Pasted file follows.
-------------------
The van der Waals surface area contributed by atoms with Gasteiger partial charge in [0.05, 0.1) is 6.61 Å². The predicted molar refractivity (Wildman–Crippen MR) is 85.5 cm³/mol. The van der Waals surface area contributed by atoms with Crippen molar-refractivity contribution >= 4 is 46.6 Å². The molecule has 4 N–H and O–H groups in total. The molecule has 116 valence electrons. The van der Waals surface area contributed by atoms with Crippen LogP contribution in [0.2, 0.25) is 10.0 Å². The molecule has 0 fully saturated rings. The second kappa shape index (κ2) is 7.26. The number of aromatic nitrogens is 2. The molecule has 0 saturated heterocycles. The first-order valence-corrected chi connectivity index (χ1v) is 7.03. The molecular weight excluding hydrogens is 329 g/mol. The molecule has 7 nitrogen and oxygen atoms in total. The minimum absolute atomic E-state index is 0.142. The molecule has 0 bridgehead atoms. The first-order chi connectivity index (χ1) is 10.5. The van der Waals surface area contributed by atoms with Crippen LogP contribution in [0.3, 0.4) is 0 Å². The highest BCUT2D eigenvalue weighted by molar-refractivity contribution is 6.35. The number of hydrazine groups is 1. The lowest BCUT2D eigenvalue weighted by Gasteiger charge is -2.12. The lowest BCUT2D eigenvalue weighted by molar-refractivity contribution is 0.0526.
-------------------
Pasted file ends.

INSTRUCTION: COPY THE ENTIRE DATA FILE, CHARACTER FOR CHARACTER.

The van der Waals surface area contributed by atoms with Gasteiger partial charge in [0.05, 0.1) is 6.61 Å². The predicted molar refractivity (Wildman–Crippen MR) is 85.5 cm³/mol. The van der Waals surface area contributed by atoms with Crippen molar-refractivity contribution >= 4 is 46.6 Å². The molecule has 4 N–H and O–H groups in total. The molecule has 116 valence electrons. The van der Waals surface area contributed by atoms with Crippen LogP contribution in [0.2, 0.25) is 10.0 Å². The molecule has 0 fully saturated rings. The second kappa shape index (κ2) is 7.26. The number of aromatic nitrogens is 2. The molecule has 0 saturated heterocycles. The first-order valence-corrected chi connectivity index (χ1v) is 7.03. The molecular weight excluding hydrogens is 329 g/mol. The molecule has 7 nitrogen and oxygen atoms in total. The minimum absolute atomic E-state index is 0.142. The molecule has 0 bridgehead atoms. The first-order chi connectivity index (χ1) is 10.5. The van der Waals surface area contributed by atoms with Crippen LogP contribution in [0.3, 0.4) is 0 Å². The highest BCUT2D eigenvalue weighted by molar-refractivity contribution is 6.35. The number of hydrazine groups is 1. The lowest BCUT2D eigenvalue weighted by Gasteiger charge is -2.12. The lowest BCUT2D eigenvalue weighted by molar-refractivity contribution is 0.0526.